Question: I have two Ragdoll cats, Shadow and Sundance, which are both 7 years old. They are actually related and were adopted together at 12 weeks of age. I have taken them to the veterinarian for check-ups and nail trims regularly. They have never particularly enjoyed these trips, but have usually gotten over the trauma quickly (helped by a special treat of canned tuna when we returned home.) When we got back home the last two times, Shadow has hissed at and chased her sister from the room. On both occasions, the behavior continued for more than a day. What could have caused this new behavior, and how can I ease the stress for everyone?
Answer: Believe it or not, I have met other sibling cats that have responded just as your girls did. It seems that when cats become frightened or distressed, they do not take the time to determine the cause of the distress. Instead, they direct their attention toward the closest family member. In some cases, the family member in question is a person or even a dog. In other instances, the feline housemate is targeted. The aggression that you have described is sometimes called redirected aggression. When another household cat is the target, the problem may quickly escalate: The victim cat naturally runs away, thus reinforcing the aggressor and, unfortunately, stimulating the aggressor to chase once again.
It often does appear that the aggressive behavior arises out of the blue. In retrospect, however, subtle indicators of past aggression may be identified. Mild aggressive displays may include posturing, which resulted in a housemates hesitating before entering an area. Such an interaction may have easily been overlooked. If a slightly higher level of aggression were exhibited, the other resident cat might have been driven out of a comfortable chair or even out of the room. If the behavior were exhibited only twice per year and resolved within hours, then it would have been considered a non-issue.
Sometimes in hindsight, we can often recall that the newly aggressive cat has always had a tendency to be easily startled, perhaps hissing at household people or animals with minimal provocation. This tendency to react in a fearful manner may serve to maintain aggression even after the trigger, in your case the visit to the veterinary hospital, has disappeared.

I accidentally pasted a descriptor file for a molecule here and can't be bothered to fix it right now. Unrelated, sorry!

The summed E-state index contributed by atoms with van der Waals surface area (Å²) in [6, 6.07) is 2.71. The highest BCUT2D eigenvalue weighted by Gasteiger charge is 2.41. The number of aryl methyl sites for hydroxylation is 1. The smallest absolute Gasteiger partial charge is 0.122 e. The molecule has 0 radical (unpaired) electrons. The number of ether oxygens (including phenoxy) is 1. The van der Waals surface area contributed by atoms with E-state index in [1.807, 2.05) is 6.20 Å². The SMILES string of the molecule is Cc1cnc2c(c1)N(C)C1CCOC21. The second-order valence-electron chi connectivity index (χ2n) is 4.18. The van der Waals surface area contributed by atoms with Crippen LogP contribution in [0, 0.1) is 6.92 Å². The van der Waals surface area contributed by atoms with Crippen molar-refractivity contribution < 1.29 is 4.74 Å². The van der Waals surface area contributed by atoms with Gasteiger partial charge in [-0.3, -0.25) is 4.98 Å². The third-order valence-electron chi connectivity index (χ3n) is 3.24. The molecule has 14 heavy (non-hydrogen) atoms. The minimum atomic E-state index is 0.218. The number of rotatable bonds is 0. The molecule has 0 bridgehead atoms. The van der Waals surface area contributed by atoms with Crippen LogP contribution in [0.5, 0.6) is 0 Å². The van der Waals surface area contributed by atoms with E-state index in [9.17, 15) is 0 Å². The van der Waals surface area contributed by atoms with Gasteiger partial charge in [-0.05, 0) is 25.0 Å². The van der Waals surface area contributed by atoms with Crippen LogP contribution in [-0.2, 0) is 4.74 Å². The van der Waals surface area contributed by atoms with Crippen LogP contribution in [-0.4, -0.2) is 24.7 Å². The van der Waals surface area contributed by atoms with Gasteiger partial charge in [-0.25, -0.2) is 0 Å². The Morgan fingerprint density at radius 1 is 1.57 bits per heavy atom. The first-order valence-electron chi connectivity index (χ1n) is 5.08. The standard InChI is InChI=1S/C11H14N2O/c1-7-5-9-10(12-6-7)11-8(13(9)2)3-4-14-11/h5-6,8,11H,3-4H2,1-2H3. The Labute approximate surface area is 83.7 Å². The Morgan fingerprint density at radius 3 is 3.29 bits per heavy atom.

Your original plan of using tuna upon returning from the hospital was a great one. Eating delicious food must have helped your cats to relax. But now it seems that the food is no longer sufficient. Perhaps one of the more recent trips to the hospital induced a higher level of arousal than previous visits – a particular procedure might have been slightly painful or might have required a greater degree of restraint than that to which Shadow was accustomed. Perhaps the person that restrained the cats was unfamiliar or carried a scent that disturbed Shadow. Or the car ride home might have included additional unsettling sounds or sensations.
Regardless of the exact cause, we should be able to help minimize such aggression in the future. First, be sure the cats are as comfortable as possible in their carriers and with car travel, so that at least one component of the trip may be completed with minimal arousal. If your cats are particularly frightened of being handled at the veterinary office, then an appropriate desensitization program may be in order. Your veterinarian can help devise a program.
Upon returning home, it may be best to allow Shadow to relax in a dark, quiet room without her sister. She may be fed her tuna in private and reintroduced to Sundance after a long nap. Before the reintroduction, you may try rubbing the cats with a common towel. A dab of a light scent such as a feline grooming powder may be applied to the towel. Then, gently rub the towel along the cheeks and over the entire body, including the tail, of one cat; use the same towel for the second cat, and repeat the cycle so that the scents become common. When the rubbing is complete, bring the cats together for something that they both love such as a meal, or if they enjoy playing, offer them a chance to share a wand toy. Keep an eye on them of course, being prepared to throw a blanket over Shadow should she become aggressive.
Getting the desired response
Although unconventional, you may be able to try a commercially available product known as Feliway (Abbott Laboratories) to help the cats relax on the trip home. This product contains a synthetic pheromone that is described as an appeasing pheromone (a chemical substance that is produced by an animal and serves as a stimulus to others of the same species). It may be applied sparingly – just a single dab to the carrier 30 minutes before the cats need to travel. If you notice that the cats appear calmer during the car trip, then you have achieved the desired response. Although the product is considered safe, you should consult with your veterinarian before using any chemical.
Prevent aggression escalation
You have been fortunate in being able to help your cats through the bouts of aggression relatively quickly. If you do continue to observe aggressive behavior, then a professional behavior consultation is in order. Other behavior modification techniques may be available. For some cats, pharmacological intervention to reduce anxiety or aggression may be appropriate.
Remember, to prevent rapid escalation of aggression, the pattern of hissing and chasing must be prevented or interrupted as efficiently as possible.